What? I’m sorry to the nuns, but I didn’t read that they wanted 5 bucks from us for walking around their grounds. I would pay yo hear about the history of the thing though, just not with Damian around. So maybe someday when I come back for the art gallery, we’ll do it the right way. For now, Damian was only interested in running down the (rather) steep hill. I love this picture:
The labyrinth is one of the first outdoor ones in Connecticut. The Wisdom House website claims they are located in the “foothills of the Berkshires.” That’s a bit of a stretch, but I’ll let it slide. It was so cool to share these 15 or 20 minutes with my son. He rarely enjoys just… just playing and running around outside. To see the joy on his face in the afternoon sun – while doing absolutely nothing – was just great. I love these moments with Damian.
While I reminisce, let’s learn some more about the grounds:
As a country retreat and conference center, Wisdom House spans 54 acres of meadows, woods and brooks. Indoor and outdoor sanctuary areas and labyrinth encourage meditation, prayer and creative thinking. This property, originally known as Spruce Brook Farm, was purchased in 1949 by the Daughters of Wisdom from the family of Margaret and Frederick Busk. The Busk family estate became a convent and novitiate for the Daughters of Wisdom, and was named Mary Immaculate Novitiate. In 1960, the center also housed Seat of Wisdom College and in 1967, the center began its transition into an interfaith retreat center with the presence of a Buddhist retreat.
This place just gets more confusing with each thing I learn about it.
Wisdom House has several buildings on its campus, the oldest, with fireplace dates back to 1770. The barn, built circa 1925, is now a meeting room. The colonial brick building, an outdoor swimming pool, 50 acres of meadows and forests, all comprise the campus of Wisdom House.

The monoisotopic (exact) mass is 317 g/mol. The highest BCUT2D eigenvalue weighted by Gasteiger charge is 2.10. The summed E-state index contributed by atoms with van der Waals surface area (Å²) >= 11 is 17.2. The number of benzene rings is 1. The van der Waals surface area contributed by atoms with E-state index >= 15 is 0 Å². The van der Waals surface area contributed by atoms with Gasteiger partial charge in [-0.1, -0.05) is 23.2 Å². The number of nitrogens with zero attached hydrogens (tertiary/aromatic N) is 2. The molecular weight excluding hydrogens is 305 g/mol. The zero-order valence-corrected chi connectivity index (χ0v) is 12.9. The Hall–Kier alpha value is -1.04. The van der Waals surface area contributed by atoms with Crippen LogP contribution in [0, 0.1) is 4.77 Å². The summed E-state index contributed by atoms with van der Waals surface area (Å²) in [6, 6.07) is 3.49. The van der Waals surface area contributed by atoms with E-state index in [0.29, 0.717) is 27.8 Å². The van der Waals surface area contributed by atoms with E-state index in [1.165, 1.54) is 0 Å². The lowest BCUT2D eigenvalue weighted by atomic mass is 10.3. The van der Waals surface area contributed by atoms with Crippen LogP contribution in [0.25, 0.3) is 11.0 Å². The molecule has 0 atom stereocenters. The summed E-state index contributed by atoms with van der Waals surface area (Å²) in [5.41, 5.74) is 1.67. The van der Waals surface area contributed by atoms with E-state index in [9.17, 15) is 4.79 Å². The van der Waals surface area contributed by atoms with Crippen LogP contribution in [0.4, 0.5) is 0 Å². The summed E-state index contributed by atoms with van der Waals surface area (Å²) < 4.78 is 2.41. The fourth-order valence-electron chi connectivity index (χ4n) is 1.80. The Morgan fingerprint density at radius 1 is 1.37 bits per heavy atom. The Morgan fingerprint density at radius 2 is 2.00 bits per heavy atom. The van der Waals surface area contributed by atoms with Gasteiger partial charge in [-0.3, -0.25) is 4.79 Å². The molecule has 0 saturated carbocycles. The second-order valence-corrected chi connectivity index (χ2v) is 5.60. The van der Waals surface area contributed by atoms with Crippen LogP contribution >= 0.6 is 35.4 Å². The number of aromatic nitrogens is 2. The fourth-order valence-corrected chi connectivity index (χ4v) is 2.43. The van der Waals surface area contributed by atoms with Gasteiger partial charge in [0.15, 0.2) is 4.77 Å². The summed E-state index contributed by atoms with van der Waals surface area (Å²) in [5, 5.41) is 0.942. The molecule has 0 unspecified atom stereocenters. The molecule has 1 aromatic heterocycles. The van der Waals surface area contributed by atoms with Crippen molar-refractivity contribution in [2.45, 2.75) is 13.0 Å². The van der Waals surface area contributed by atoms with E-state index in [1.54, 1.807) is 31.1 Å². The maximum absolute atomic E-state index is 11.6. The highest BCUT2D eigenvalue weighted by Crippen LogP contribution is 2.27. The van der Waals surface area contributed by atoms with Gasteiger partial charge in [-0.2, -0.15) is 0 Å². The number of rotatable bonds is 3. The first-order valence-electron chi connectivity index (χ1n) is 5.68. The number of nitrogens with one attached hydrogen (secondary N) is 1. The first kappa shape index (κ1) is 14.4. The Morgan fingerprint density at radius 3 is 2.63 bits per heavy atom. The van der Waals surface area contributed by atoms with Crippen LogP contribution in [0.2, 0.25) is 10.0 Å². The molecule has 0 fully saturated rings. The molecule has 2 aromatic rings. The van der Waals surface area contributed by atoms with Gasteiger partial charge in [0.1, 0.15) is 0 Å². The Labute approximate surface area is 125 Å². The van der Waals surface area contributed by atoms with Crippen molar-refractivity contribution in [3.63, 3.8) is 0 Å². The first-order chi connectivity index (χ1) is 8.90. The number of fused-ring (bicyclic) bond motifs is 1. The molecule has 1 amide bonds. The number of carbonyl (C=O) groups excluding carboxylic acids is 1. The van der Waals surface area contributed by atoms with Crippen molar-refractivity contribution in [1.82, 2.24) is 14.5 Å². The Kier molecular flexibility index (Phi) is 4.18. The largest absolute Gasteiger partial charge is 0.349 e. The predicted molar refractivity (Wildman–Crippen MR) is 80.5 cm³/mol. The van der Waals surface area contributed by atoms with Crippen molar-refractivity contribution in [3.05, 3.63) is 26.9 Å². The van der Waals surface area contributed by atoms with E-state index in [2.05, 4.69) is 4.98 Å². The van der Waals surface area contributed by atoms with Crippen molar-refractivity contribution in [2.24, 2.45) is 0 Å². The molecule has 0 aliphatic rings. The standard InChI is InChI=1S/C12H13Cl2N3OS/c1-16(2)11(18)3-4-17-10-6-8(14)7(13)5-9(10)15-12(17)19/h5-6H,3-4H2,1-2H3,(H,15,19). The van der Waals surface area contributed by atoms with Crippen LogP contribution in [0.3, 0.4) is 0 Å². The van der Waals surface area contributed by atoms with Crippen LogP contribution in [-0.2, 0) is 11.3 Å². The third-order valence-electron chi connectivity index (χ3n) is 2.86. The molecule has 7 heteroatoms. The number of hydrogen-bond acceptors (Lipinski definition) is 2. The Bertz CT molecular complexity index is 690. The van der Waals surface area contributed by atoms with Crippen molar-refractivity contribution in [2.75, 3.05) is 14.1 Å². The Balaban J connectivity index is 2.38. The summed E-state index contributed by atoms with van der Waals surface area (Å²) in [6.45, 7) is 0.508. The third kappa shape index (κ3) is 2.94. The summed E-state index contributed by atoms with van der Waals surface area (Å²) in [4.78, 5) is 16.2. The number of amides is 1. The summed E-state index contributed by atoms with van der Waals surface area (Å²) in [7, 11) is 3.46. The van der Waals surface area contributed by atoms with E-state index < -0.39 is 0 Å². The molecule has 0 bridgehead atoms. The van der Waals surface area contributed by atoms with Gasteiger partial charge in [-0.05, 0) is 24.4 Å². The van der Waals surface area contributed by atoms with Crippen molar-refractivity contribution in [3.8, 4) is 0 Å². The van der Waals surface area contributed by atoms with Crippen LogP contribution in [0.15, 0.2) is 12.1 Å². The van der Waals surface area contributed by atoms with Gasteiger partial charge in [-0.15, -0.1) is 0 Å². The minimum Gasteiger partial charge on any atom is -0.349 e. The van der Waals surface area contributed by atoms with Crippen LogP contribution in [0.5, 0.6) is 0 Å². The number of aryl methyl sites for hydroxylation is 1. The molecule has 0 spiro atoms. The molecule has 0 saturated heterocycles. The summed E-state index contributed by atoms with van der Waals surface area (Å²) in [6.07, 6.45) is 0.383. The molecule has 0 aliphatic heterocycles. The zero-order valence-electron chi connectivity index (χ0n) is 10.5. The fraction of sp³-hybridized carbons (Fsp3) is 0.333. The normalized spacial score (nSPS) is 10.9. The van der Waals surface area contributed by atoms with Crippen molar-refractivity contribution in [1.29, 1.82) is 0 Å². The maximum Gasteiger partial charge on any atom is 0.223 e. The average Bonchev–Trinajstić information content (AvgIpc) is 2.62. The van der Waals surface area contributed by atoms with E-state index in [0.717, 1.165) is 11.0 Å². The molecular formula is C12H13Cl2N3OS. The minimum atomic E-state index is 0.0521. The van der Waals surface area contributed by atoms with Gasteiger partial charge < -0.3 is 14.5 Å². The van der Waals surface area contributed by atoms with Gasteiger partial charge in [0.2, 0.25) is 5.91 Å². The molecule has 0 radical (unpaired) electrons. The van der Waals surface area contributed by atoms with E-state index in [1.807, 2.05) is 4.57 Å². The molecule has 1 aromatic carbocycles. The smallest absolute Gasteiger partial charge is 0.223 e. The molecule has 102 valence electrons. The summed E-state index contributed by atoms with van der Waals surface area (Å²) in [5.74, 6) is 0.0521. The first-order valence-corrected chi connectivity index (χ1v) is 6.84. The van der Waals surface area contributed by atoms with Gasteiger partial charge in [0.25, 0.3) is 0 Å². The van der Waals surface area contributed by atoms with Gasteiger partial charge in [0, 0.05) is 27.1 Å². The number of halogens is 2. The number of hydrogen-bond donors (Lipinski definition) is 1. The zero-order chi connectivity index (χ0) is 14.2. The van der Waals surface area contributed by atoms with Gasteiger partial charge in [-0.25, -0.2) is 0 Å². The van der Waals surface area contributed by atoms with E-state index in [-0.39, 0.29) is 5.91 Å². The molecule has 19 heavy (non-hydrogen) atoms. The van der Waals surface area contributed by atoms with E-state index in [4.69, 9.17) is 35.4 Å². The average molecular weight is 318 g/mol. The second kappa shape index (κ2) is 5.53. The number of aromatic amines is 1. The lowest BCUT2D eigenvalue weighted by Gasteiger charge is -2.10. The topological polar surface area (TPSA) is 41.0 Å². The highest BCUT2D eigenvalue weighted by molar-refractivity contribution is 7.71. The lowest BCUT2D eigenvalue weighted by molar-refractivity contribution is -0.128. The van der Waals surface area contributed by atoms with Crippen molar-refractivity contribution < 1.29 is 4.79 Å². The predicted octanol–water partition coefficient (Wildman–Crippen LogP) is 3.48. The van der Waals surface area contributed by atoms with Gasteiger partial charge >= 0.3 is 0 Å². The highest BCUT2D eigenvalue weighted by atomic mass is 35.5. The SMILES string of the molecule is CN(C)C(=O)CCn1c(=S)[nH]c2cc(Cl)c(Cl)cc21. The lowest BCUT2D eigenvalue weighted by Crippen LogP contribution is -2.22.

Okay, that’s enough. Back to the labyrinth.
Truth is, I don’t really have all that much more to say about it. It’s pretty much flush to the ground as you can see and let’s be honest: I’d feel like a real goofball walking the actual path one is supposed to walk to get to the center. Damian felt the same way as he hop-hop-hopped to the center and simply just kept asking to run down the hill again.
Before trudging back up, though, we walked around the grounds a little bit and went to the Jesus shrine thing tucked in the back corner of the property. Damian doesn’t quite yet understand the purpose of these things:
My kid cracks me up.
We went back up the hill (which Damian climbed all on his own, almost amazing enough for me to ascribe a miracle to it) only to bumble-run back down it again. It was grand. And mama missed it all, resting up in the car.
A few days later I was asking Damian if he remembered the fun we had “running down the hill” and he nodded and then said “mama” while doing his questioning pantomime. In other words, “yes, I remember and it was indeed fun, but where was mama?”
Cracks me up, that kid.